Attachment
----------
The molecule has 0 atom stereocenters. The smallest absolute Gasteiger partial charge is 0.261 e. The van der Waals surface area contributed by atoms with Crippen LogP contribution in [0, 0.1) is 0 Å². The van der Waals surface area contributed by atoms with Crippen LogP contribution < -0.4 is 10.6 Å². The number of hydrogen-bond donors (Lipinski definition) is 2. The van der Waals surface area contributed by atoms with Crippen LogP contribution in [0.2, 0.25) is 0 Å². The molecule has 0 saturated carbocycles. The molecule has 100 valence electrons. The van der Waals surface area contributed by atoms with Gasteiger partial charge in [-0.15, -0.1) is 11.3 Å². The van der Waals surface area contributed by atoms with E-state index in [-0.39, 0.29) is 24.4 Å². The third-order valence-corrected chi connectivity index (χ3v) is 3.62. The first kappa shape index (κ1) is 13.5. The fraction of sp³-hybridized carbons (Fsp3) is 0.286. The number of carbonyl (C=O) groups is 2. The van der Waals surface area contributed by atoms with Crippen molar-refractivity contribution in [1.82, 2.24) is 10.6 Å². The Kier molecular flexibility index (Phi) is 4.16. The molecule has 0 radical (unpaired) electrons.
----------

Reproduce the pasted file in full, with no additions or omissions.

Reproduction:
The molecule has 0 atom stereocenters. The smallest absolute Gasteiger partial charge is 0.261 e. The van der Waals surface area contributed by atoms with Crippen LogP contribution in [0, 0.1) is 0 Å². The van der Waals surface area contributed by atoms with Crippen LogP contribution < -0.4 is 10.6 Å². The number of hydrogen-bond donors (Lipinski definition) is 2. The van der Waals surface area contributed by atoms with Crippen LogP contribution in [0.2, 0.25) is 0 Å². The molecule has 0 saturated carbocycles. The molecule has 100 valence electrons. The van der Waals surface area contributed by atoms with Gasteiger partial charge in [-0.15, -0.1) is 11.3 Å². The van der Waals surface area contributed by atoms with E-state index in [-0.39, 0.29) is 24.4 Å². The third-order valence-corrected chi connectivity index (χ3v) is 3.62. The first kappa shape index (κ1) is 13.5. The fraction of sp³-hybridized carbons (Fsp3) is 0.286. The number of carbonyl (C=O) groups is 2. The van der Waals surface area contributed by atoms with Crippen molar-refractivity contribution in [1.82, 2.24) is 10.6 Å². The Kier molecular flexibility index (Phi) is 4.16. The molecule has 0 radical (unpaired) electrons.